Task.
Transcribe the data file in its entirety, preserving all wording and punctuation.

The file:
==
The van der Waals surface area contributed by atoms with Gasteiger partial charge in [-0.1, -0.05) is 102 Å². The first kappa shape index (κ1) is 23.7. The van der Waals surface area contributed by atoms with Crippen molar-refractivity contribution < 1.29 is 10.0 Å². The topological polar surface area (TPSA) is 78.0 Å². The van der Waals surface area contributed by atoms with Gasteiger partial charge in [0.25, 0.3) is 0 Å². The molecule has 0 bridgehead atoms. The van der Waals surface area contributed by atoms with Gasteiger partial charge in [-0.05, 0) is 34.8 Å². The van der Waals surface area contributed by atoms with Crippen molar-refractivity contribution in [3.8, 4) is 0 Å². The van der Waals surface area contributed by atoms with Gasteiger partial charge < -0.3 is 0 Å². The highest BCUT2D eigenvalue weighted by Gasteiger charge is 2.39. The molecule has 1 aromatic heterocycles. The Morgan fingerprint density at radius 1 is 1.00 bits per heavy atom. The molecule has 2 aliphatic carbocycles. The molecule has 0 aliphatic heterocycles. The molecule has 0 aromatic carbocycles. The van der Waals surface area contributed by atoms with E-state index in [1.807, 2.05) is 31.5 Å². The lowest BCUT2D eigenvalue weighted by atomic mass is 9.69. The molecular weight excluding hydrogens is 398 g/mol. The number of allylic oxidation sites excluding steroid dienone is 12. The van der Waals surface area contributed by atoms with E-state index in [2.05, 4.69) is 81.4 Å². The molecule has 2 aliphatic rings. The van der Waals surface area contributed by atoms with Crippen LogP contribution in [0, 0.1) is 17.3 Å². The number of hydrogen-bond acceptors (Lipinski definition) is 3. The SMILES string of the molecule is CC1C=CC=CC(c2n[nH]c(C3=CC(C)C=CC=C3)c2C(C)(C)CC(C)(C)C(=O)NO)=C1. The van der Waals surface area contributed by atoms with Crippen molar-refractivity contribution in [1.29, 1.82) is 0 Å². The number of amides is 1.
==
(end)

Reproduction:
The van der Waals surface area contributed by atoms with Gasteiger partial charge in [-0.1, -0.05) is 102 Å². The first kappa shape index (κ1) is 23.7. The van der Waals surface area contributed by atoms with Crippen molar-refractivity contribution < 1.29 is 10.0 Å². The topological polar surface area (TPSA) is 78.0 Å². The van der Waals surface area contributed by atoms with Gasteiger partial charge in [0.25, 0.3) is 0 Å². The molecule has 0 bridgehead atoms. The van der Waals surface area contributed by atoms with Gasteiger partial charge in [-0.05, 0) is 34.8 Å². The van der Waals surface area contributed by atoms with Crippen molar-refractivity contribution in [3.8, 4) is 0 Å². The van der Waals surface area contributed by atoms with Gasteiger partial charge < -0.3 is 0 Å². The highest BCUT2D eigenvalue weighted by Gasteiger charge is 2.39. The molecule has 1 aromatic heterocycles. The Morgan fingerprint density at radius 1 is 1.00 bits per heavy atom. The molecule has 2 aliphatic carbocycles. The molecule has 0 aliphatic heterocycles. The molecule has 0 aromatic carbocycles. The van der Waals surface area contributed by atoms with E-state index in [1.807, 2.05) is 31.5 Å². The lowest BCUT2D eigenvalue weighted by atomic mass is 9.69. The molecular weight excluding hydrogens is 398 g/mol. The number of allylic oxidation sites excluding steroid dienone is 12. The van der Waals surface area contributed by atoms with E-state index in [2.05, 4.69) is 81.4 Å². The molecule has 2 aliphatic rings. The van der Waals surface area contributed by atoms with Crippen LogP contribution in [0, 0.1) is 17.3 Å². The number of hydrogen-bond acceptors (Lipinski definition) is 3. The SMILES string of the molecule is CC1C=CC=CC(c2n[nH]c(C3=CC(C)C=CC=C3)c2C(C)(C)CC(C)(C)C(=O)NO)=C1. The van der Waals surface area contributed by atoms with Crippen molar-refractivity contribution in [1.29, 1.82) is 0 Å². The number of amides is 1.